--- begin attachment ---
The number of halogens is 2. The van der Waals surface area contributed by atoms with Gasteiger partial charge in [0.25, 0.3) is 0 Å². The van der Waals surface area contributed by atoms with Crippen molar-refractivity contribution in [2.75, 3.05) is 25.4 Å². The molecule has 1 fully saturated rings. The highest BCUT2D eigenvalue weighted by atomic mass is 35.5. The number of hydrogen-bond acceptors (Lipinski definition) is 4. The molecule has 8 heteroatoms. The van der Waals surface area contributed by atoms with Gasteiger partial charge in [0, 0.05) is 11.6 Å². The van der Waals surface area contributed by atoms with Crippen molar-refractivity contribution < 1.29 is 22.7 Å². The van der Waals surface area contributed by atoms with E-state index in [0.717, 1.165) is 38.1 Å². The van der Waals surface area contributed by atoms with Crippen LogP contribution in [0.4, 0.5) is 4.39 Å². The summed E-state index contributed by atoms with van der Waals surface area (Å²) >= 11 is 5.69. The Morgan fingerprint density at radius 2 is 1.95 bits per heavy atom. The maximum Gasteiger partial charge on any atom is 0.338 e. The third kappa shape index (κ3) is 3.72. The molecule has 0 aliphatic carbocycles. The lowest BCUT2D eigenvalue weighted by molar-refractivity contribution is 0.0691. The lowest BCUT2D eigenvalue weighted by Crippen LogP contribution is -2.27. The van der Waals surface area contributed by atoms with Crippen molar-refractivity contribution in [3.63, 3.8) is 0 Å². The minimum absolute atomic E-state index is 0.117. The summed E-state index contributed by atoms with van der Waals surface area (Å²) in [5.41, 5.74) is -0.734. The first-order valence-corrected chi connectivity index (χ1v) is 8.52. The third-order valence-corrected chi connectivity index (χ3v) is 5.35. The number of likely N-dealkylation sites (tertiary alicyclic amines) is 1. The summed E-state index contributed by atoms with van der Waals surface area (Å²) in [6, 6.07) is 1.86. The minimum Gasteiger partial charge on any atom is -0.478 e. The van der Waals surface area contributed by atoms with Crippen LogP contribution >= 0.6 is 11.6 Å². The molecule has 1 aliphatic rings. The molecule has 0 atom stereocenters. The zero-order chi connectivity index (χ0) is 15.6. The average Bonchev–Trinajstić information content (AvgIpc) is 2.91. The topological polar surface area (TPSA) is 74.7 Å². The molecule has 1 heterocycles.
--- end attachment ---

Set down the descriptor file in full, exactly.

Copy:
The number of halogens is 2. The van der Waals surface area contributed by atoms with Gasteiger partial charge in [0.25, 0.3) is 0 Å². The van der Waals surface area contributed by atoms with Crippen molar-refractivity contribution in [2.75, 3.05) is 25.4 Å². The molecule has 1 fully saturated rings. The highest BCUT2D eigenvalue weighted by atomic mass is 35.5. The number of hydrogen-bond acceptors (Lipinski definition) is 4. The molecule has 8 heteroatoms. The van der Waals surface area contributed by atoms with Gasteiger partial charge in [0, 0.05) is 11.6 Å². The van der Waals surface area contributed by atoms with Crippen molar-refractivity contribution < 1.29 is 22.7 Å². The van der Waals surface area contributed by atoms with E-state index in [0.717, 1.165) is 38.1 Å². The van der Waals surface area contributed by atoms with Crippen LogP contribution in [0.4, 0.5) is 4.39 Å². The summed E-state index contributed by atoms with van der Waals surface area (Å²) >= 11 is 5.69. The Morgan fingerprint density at radius 2 is 1.95 bits per heavy atom. The maximum Gasteiger partial charge on any atom is 0.338 e. The third kappa shape index (κ3) is 3.72. The molecule has 0 aliphatic carbocycles. The lowest BCUT2D eigenvalue weighted by molar-refractivity contribution is 0.0691. The lowest BCUT2D eigenvalue weighted by Crippen LogP contribution is -2.27. The van der Waals surface area contributed by atoms with Crippen molar-refractivity contribution in [3.63, 3.8) is 0 Å². The minimum absolute atomic E-state index is 0.117. The summed E-state index contributed by atoms with van der Waals surface area (Å²) in [5.41, 5.74) is -0.734. The first-order valence-corrected chi connectivity index (χ1v) is 8.52. The third-order valence-corrected chi connectivity index (χ3v) is 5.35. The number of likely N-dealkylation sites (tertiary alicyclic amines) is 1. The summed E-state index contributed by atoms with van der Waals surface area (Å²) in [6, 6.07) is 1.86. The minimum Gasteiger partial charge on any atom is -0.478 e. The van der Waals surface area contributed by atoms with Crippen LogP contribution >= 0.6 is 11.6 Å². The molecule has 1 aliphatic rings. The molecule has 0 atom stereocenters. The zero-order chi connectivity index (χ0) is 15.6. The average Bonchev–Trinajstić information content (AvgIpc) is 2.91. The topological polar surface area (TPSA) is 74.7 Å². The molecule has 1 heterocycles.